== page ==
Afghanistan: Two Funerals and a Policy Disaster?
A microcosom of failure unfolds in Kandahar.
July 22, 2011 - 12:00 am
Within a week, two top advisors to Afghan President Hamid Karzai have been killed. The murders of Jan Muhammad Khan, a former provincial governor, and Ahmed Wali Karzai, the president’s own half-brother, underline the fact that the war in Afghanistan is far from over. The United States is far from victory — and the Taliban, and other radical forces, are far from becoming moderates ready for a diplomatic deal.
Ahmed Karzai’s death is an especially devastating blow to the government. He had been accused of corruption, and wasn’t on the best of terms with the U.S. military, but Ahmed Karzai’s connections and ruthlessness made him a critical force in southern Afghanistan. He was the kind of man upon whom any stable regime would depend following a withdrawal of foreign troops.
The battle for control of the area around Kandahar is a microcosm of the sheer chaos in military and political life in Afghanistan. Many different groups struggle for supremacy — the Taliban, the local Alokozai or Durrani tribe, the government, its coalition allies, and Ahmed Karzai’s faction.
The Alokozai is a powerful Pashtun tribe that controls much of the country around Kandahar. It ejected the Taliban from the city in 2001. Karzai had a lot of influence with them, putting in his candidate as the new tribal leader in 2007 against the wishes of many tribal elders.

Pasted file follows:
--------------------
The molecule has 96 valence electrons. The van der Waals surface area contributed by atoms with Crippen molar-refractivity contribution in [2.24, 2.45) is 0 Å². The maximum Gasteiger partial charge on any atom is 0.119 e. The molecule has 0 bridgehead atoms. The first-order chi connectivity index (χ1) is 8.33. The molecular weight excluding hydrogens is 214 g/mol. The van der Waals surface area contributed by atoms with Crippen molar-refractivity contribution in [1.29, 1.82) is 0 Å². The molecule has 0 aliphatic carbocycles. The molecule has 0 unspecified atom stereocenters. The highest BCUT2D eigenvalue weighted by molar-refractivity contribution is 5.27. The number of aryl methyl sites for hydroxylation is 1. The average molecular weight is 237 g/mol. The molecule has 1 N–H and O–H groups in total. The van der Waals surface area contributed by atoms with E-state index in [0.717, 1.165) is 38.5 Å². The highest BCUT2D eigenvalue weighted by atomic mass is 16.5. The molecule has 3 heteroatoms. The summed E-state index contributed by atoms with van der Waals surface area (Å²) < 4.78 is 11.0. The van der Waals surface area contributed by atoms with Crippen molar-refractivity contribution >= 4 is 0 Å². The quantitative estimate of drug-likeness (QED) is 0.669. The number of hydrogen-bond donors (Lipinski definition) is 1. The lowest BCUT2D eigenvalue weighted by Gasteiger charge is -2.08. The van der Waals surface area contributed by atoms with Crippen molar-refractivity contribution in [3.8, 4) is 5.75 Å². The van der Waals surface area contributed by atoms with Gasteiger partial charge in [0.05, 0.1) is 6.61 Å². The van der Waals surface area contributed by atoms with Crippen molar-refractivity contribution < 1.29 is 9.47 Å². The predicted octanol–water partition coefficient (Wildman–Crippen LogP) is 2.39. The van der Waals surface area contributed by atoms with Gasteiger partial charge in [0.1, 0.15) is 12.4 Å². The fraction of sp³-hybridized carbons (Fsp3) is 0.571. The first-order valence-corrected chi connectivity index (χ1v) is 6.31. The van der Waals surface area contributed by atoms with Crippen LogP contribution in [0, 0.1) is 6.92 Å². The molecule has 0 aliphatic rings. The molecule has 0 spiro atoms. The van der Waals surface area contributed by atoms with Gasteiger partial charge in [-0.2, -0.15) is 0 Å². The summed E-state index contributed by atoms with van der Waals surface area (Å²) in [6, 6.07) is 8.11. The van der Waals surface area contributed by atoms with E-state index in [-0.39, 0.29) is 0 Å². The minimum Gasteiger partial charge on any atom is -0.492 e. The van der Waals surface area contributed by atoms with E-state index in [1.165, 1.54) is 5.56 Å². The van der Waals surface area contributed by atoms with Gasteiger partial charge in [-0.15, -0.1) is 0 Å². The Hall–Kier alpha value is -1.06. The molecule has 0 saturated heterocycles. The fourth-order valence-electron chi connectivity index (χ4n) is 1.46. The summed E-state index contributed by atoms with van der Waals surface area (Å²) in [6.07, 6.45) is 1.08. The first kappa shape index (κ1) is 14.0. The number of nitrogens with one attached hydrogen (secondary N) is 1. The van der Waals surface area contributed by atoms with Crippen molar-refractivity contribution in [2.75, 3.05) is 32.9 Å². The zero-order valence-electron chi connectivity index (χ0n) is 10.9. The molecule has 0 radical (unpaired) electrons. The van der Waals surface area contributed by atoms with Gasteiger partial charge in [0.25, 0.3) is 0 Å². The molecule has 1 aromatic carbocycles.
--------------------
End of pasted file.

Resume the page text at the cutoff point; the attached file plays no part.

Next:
But the cost was a degeneration of ties between the tribe and the government. Many leaders of the tribe have been assassinated; the Alokozai blame Ahmed Karzai’s militia. Alokozai elders are reported to have turned to the Taliban for protection. Perhaps this has something to do with Karzai’s assassination. Certainly, it shows how little power the central government possesses – undermining the claims of American officials.
Control of Kandahar is said to be the Taliban’s top priority. Its fighters have been making progress against government forces, currently backed by a Canadian military presence. Some have warned that NATO has left Kandahar too thin.
This setback comes at a time of considerable conflict over the conduct of the war. The U.S. government has complained about Pakistan’s refusal to launch an offensive against the Islamists as well as the controversy around Osama bin Ladin’s hiding out in the middle of a Pakistani town with a strong army presence a short walk away.
Bitter recriminations between the two countries followed. The Obama administration announced that it was suspending $800 million of military aid to the country. Next came the murder of Saleem Shahzad, the Pakistani journalist whose work was revealing the intimate relationship between the Taliban and Pakistani military.
This crisis came at a very bad time for Pakistan, whose economy is spiraling downwards. Electricity shortages are shutting down industries; rising food and fuel prices are causing protests on the streets. Karachi, the country’s economic center, is often shut down by ethnic gang violence. In the current bout of bloodshed, killings claimed over 100 lives.
As the U.S. government pulls troops and claims success, the security situation is worsening — despite the almost decade-long NATO military presence. The Taliban is on the offensive, even as it is being engaged in negotiations by the U.S. government. One security disaster follows another as trusted Afghan soldiers kill CIA or other advisors and the April 26 mass prison break in Kandahar was among the many humiliations suffered by the regime.
Kandahar may be the place where the cracks form that swallow America’s Afghan mission.